The overall goal of the legislation is to reduce the number of repeat offenders and bring down costs within the juvenile justice system. The legislation, based on recommendations of a special panel convened by Gov. Nathan Deal, calls for emphasizing community-based programs over residential detention centers for non-violent youth offenders, providing judges with greater discretion in sentencing and offering more mental health and drug counseling.
Before lawmakers voted, bill sponsor Rep. Wendell Willard (R-Sandy Springs) urged lawmakers to consider the high costs of the current system. He noted Georgia spends more than $90,000 a year on each youth offender behind bars and said 65 percent who are released end up back in jail within three years.
“You can put a child through the finest college in the country for less than that,” Willard said.
The reform is estimated to save the state nearly $28 million between now and 2015 and allow the state to cease plans to build two additional secure residential detention facilities, Willard said. He noted the effort drew bipartisan support, involved input from various research and advocacy groups and was modeled on reforms passed in Texas and Ohio.
The overhaul has been a few years in the making. A bill with similar goals stalled during last year’s session after there were concerns about who would bear some of the costs in transitioning from a system relying heavily on secure residential detention facilities to one with a strong emphasis on community-based programs.
Willard said those concerns have been addressed and some of the money saved by the state will be reinvested in programs established by the legislation.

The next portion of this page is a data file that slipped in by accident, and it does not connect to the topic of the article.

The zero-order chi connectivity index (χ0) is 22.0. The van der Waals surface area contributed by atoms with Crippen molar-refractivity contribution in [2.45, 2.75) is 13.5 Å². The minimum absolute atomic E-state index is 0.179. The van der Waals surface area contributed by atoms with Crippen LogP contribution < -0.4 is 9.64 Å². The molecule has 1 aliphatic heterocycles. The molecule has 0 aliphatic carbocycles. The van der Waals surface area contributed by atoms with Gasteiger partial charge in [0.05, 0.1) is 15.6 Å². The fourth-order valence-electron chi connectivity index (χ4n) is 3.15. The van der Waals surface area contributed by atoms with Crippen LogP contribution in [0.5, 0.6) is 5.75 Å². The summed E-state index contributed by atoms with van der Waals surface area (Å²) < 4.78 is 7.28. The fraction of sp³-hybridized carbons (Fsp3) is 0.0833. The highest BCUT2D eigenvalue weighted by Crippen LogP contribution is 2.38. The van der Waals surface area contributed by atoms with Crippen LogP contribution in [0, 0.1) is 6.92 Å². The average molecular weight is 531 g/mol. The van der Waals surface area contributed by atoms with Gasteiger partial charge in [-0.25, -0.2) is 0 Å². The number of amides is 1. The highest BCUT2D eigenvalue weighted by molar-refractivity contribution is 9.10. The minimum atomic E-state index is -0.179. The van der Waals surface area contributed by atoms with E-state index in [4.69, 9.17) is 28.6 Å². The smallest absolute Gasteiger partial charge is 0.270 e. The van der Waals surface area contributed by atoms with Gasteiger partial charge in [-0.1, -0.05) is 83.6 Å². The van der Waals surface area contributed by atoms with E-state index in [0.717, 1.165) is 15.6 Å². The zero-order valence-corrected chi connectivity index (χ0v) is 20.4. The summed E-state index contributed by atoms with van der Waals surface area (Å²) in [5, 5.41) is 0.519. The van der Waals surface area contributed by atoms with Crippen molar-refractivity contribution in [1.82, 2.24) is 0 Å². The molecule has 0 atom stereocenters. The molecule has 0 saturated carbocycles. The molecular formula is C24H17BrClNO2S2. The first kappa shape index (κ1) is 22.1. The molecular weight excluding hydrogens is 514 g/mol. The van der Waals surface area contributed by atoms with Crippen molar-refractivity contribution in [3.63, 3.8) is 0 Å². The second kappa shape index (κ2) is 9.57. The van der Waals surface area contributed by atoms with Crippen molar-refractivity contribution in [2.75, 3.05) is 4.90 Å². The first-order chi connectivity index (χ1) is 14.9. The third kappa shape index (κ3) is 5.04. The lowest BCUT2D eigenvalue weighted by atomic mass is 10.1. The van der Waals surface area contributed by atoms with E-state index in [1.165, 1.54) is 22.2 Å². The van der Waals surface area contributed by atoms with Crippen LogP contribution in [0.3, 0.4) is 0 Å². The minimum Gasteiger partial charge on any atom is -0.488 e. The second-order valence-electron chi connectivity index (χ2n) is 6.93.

For instance, he said the governor has allocated $5 million in his budget to help local officials in areas where there are high concentrations of those who would be eligible for such programs pay for them.
The effort also comes a year after state lawmakers enacted major changes to the adult criminal justice system with similar aims of reducing costs and repeat offender rates, while also offering greater flexibility to judges on sentencing.
Willard said the enormous cost savings for both efforts should negate any misperception that Georgia was becoming soft on crime. He reiterated that the worst offenders would still be locked up. He said 40 percent of youth offenders in secure residential detention centers are there because of a misdemeanor-type offense or a crime that only a youth can commit — like truancy or running away from home.
“Why are they there? They are there because there are not programs currently in the community that judges can send them to,” Willard said in an interview after the vote.
The effort for juvenile justice reform has also drawn the support of Georgia Supreme Court Chief Justice Carol Hunstein, who urged lawmakers to adopt the reforms during her State of the Judiciary speech earlier this month.
At the time, Hunstein said she often hears from juvenile court judges who are frustrated they have few options under the current system other than incarceration for petty thieves and other repeat criminals who need counseling.